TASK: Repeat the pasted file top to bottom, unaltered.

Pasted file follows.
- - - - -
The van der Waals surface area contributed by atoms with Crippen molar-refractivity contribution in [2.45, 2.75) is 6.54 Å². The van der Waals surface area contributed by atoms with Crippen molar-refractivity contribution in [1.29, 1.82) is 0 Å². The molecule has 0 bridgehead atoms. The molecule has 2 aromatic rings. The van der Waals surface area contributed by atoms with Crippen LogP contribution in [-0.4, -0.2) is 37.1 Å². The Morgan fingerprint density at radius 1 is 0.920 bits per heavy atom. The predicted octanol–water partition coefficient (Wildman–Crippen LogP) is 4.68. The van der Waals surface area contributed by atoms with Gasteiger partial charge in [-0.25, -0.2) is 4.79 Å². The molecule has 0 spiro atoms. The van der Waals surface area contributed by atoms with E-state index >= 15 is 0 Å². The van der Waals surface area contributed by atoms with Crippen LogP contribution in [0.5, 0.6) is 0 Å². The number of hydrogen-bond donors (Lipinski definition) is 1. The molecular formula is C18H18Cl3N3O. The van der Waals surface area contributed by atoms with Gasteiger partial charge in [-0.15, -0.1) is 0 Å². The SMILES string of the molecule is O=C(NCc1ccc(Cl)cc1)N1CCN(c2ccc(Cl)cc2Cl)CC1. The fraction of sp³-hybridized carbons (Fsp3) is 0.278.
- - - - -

The van der Waals surface area contributed by atoms with Crippen molar-refractivity contribution in [2.45, 2.75) is 6.54 Å². The van der Waals surface area contributed by atoms with Crippen molar-refractivity contribution in [1.29, 1.82) is 0 Å². The molecule has 0 bridgehead atoms. The molecule has 2 aromatic rings. The van der Waals surface area contributed by atoms with Crippen LogP contribution in [-0.4, -0.2) is 37.1 Å². The Morgan fingerprint density at radius 1 is 0.920 bits per heavy atom. The predicted octanol–water partition coefficient (Wildman–Crippen LogP) is 4.68. The van der Waals surface area contributed by atoms with Gasteiger partial charge in [-0.25, -0.2) is 4.79 Å². The molecule has 0 spiro atoms. The van der Waals surface area contributed by atoms with E-state index >= 15 is 0 Å². The van der Waals surface area contributed by atoms with Crippen LogP contribution in [0.5, 0.6) is 0 Å². The number of hydrogen-bond donors (Lipinski definition) is 1. The molecular formula is C18H18Cl3N3O. The van der Waals surface area contributed by atoms with Gasteiger partial charge in [-0.15, -0.1) is 0 Å². The SMILES string of the molecule is O=C(NCc1ccc(Cl)cc1)N1CCN(c2ccc(Cl)cc2Cl)CC1. The fraction of sp³-hybridized carbons (Fsp3) is 0.278.